Libraries spend considerable amounts of money licensing different types of online content to support their users' needs. Libraries need to assess user activity, in relation to this content, to ensure that this money is spent as productively as possible.

The COUNTER Code of Practice helps librarians demonstrate the value of electronic resources by facilitating the recording and reporting of online resource usage stats in a consistent and credible way.

The implementation of the Code of Practice helps publishers and vendors support their library customers and provide statistics comparable with those of their competitors.

The takeaway

  1. Standards help ensure accountability
  2. COUNTER's Code of Practice is a standard used to measure the usage of electronic resources
  3. Measuring usage in a consistent way allows for comparisons across libraries and vendors


Historically, SCLS has provided usage statistics pulled from our authentication scripts. These stats are not COUNTER-compliant and are really only a rough estimate of how many users requested a resource, not if/how they used the resource once they arrived there (think "gate count" as opposed to "checkouts"). In upcoming months, we will be modifying our authentication system to try to get better, COUNTER-compliant statistics for member libraries and for the DPI annual reports. Watch for more information about this on the SCLS Technology News blog.

Photo by Travel-Cents on Unsplash

It never hurts to double-check

Many libraries subscribe to online databases like NoveList Plus, Chilton, AtoZ Databases, and others. If access to a subscription isn't working, hopefully the library's staff or patrons will report the problem to the library, and the library will spring into action to fix the problem (for SCLS libraries, by letting the SCLS Help Desk know about it).

However, sometimes nobody catches the problem until it's been a problem for quite a while. For this reason, I'd like to suggest that a couple of times a year (especially in late January after yearly subscription changes are made), library staff double-check access to the library's subscriptions just to make sure everything is working like it should be. Check from an in-library computer, and also give a check from a computer not at the library to make sure remote access is working, too. Lion2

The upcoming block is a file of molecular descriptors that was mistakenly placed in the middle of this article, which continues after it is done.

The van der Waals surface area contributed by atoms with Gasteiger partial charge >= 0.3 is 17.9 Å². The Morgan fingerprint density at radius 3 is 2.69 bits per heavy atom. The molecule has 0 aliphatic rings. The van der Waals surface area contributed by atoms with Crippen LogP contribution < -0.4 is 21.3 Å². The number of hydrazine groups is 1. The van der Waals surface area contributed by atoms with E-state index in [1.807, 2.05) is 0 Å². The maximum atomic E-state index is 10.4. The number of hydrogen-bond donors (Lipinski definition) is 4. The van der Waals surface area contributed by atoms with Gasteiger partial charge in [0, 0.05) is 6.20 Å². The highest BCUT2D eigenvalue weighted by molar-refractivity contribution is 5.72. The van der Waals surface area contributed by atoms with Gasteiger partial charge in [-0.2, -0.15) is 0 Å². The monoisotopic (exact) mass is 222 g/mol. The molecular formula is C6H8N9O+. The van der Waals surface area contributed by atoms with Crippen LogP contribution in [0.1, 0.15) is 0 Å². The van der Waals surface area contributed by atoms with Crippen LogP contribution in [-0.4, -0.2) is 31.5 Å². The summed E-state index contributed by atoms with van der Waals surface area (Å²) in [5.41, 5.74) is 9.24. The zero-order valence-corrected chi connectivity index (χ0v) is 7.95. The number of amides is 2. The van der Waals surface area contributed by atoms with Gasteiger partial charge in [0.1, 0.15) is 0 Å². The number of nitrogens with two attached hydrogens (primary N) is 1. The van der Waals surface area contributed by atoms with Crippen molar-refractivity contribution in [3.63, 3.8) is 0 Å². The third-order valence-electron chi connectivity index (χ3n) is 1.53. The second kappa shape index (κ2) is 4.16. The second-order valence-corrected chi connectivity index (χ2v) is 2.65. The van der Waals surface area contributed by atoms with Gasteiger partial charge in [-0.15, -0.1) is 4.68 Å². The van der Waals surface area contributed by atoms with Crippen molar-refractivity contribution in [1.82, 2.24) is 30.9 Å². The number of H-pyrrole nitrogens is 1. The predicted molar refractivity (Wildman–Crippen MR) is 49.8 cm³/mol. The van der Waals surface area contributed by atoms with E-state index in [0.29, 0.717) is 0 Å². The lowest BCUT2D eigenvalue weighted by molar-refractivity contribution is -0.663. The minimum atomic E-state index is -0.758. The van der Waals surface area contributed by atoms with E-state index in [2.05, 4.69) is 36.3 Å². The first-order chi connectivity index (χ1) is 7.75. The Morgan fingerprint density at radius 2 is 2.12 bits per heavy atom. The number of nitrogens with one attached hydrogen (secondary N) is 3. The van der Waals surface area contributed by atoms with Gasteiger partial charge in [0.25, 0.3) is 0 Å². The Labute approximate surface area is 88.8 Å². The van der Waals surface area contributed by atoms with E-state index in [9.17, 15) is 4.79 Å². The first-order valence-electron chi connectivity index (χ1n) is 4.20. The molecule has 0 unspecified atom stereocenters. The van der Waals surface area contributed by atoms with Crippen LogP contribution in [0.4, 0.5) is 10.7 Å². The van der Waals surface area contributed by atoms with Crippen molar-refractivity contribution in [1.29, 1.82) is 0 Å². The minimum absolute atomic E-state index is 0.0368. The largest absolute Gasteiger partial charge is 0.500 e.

SCLS Electronic Resources

If access to one of your library's Electronic Resources isn't working like it should, please contact the Help Desk.

Original lion photo by Lemuel Butler on Unsplash

What do you know about BadgerLink?

BadgerLink is a service provided by the Department of Public Instruction which provides Wisconsin residents with licensed content not available through regular search engines.
Some of the resources BadgerLink provides include LearningExpress Library (practice tests and tutorials for students and adult learners), EBSCO databases (everything from auto repair to articles on business, health, and general topics), HeritageQuest Online (genealogy resources), to name just a few. We link to some of the BadgerLink resources from the SCLS System-Wide Resources webpage for easy access for SCLS residents, and the full collection resources is available from the BadgerLink website.

Here are some more interesting tidbits about BadgerLink.

Did you know...

Although I use BadgerLink resources all the time, I had never known exactly how BadgerLink is funded, who is behind the scenes, and how BadgerLink came to be until I read "Behind the Scenes at BadgerLink." It's worth a look!

Info Sheets for BadgerLink Resources

BadgerLink recently announced they've added "Info Sheets," short and easy-to-digest training materials for educators, librarians, and the general public.  The Info Sheets give a quick overview of the navigation of each resource and also provide information about full-text availability, how to access a permalink, if there is an automatic citation feature, and copyright information for the resource.

Access NewspaperARCHIVE info sheet (p.1)

The Info Sheets and many other types of training materials can be found on the BadgerLink Training page.

More information about the Info Sheets can be found in this  "Announcing Info Sheets and Training Survey" post on the WI Libraries blog.

Flipster support for patrons & library staff

EBSCO offers support options for Flipster digital magazines, by clicking the Help link on the Flipster website:


Since these options are available on the same screens that all users see, they are reachable by library staff and patrons alike—though the contact form does helpfully advise, "The librarian or administrator at your institution can best handle your inquiry."